Believe it or not, this photo actually captures the “learning how to make pot” moment.
Clay pots in progress.
University of Prince Edward Island Day Camp
On July 11, we participated for the first time in the Panther Academy, a summer day camp program put on by the University of Prince Edward Island. They were looking to do something with archaeology, and when we found out, we eagerly offered our services. We gave the same presentation as the heritage fair, this time to a group of slightly younger students. We weren’t sure how they would take to the material, but they were quite energetic, and relished the question-answer format, which took us a bit by surprise. Because of time constraints, we held off on the clay pot-making portion of the routine, but opened the floor to extended answers on some of our questions. Again, a good time was had by all.
1) An elaborate and epic one-sided discussion of evolution by a seven-year-old, from trilobites to dinosaurs to humans.
2) Being taught the many ways in which a shipwreck can be exposed, including – but not limited to – a beaver that dams up a river.
Meghan Ferris (back row, far left) and Isaac Stewart (back row, far right) with day campers at UPEI.
Orwell Corner Historic Village Public Archaeology Presentation
Because we’re currently into our second year at our site in Orwell Corner, we decided that it was time to get a presentation together on the work we’ve been doing and let people in on some of our findings to date. On July 30, we crashed the Community Hall in Orwell, and presented to a not-so-numerous crowd of about eleven people, taking them through our public archaeology program, as well as our research into the material culture and human history of the site. Although it wasn’t the most well attended of presentations, it was still a success, and a great opportunity for us to fine-tune our public speaking skills, as well as refine our presentation, which we hope to give again at some point.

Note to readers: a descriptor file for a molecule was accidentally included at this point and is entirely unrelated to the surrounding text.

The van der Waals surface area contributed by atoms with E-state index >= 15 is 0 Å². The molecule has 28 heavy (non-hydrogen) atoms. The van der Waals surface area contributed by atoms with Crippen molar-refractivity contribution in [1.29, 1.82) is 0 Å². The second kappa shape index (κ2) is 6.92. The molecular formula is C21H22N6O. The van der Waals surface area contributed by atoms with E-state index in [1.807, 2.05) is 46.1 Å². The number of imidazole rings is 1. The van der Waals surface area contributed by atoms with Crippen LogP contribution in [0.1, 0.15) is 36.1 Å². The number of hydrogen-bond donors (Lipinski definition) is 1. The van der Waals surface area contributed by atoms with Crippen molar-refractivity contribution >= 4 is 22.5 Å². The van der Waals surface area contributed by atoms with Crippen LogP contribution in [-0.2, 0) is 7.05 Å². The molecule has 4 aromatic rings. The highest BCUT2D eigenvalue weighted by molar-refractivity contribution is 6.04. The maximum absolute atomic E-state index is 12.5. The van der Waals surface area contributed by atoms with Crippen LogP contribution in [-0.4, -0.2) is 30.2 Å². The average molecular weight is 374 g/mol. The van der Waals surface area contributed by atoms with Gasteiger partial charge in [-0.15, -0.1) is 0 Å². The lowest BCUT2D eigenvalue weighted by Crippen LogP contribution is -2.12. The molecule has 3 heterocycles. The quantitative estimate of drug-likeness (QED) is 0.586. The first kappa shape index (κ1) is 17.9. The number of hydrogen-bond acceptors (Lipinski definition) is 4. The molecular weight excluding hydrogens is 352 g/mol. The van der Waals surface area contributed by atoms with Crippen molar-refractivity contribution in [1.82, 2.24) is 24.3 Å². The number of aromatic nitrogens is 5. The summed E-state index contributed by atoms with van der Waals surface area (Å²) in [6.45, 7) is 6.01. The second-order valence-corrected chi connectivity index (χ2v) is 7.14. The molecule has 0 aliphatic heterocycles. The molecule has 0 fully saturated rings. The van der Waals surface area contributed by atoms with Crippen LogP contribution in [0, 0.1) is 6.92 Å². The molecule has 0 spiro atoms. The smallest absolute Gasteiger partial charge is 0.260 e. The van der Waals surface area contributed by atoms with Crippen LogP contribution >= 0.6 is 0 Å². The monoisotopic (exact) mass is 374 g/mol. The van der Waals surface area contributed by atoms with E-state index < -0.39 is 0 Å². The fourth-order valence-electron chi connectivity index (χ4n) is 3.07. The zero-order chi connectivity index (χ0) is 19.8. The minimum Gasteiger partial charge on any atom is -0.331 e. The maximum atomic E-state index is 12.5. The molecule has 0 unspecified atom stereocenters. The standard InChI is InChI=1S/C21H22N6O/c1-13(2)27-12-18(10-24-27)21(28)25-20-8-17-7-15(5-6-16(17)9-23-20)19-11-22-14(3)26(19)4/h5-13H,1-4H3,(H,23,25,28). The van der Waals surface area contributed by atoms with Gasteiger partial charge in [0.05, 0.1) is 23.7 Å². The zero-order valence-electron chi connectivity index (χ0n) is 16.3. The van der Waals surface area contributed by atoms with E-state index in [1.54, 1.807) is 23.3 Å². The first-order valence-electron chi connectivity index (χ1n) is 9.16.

Museum Madness 2013
This past Wednesday (August 21), we hit up the Garden of the Gulf Museum in Montague the Beautiful for Museum Madness 2013. (Fun fact: the Garden of the Gulf is the oldest museum on the Island, established in 1958.) Back in June, we were approached by staff there about getting involved with an annual summer program called “Museum Madness”, a series of fun and informative weekly activities aimed at exposing children to history. We used our by now tried and true presentation, taking a group of young kids between ages six and twelve through the basic aspects of archaeology. Afterwards, we took them outside the museum and taught them how to make clay pots – no marijuana jokes this time, thankfully!
Watching the transition from intense clay pot-making focus to about a dozen kids taking their clay and mashing it every which way against the brick exterior of the museum in an attempt to make cool impressions.
Isaac Stewart and Meghan Ferris presenting on archaeology, with Dawne Knockwood manning the slides.
Dawne Knockwood giving a step-by-step workshop on how to make a Mi’kmaq clay pot.
See you in the next post!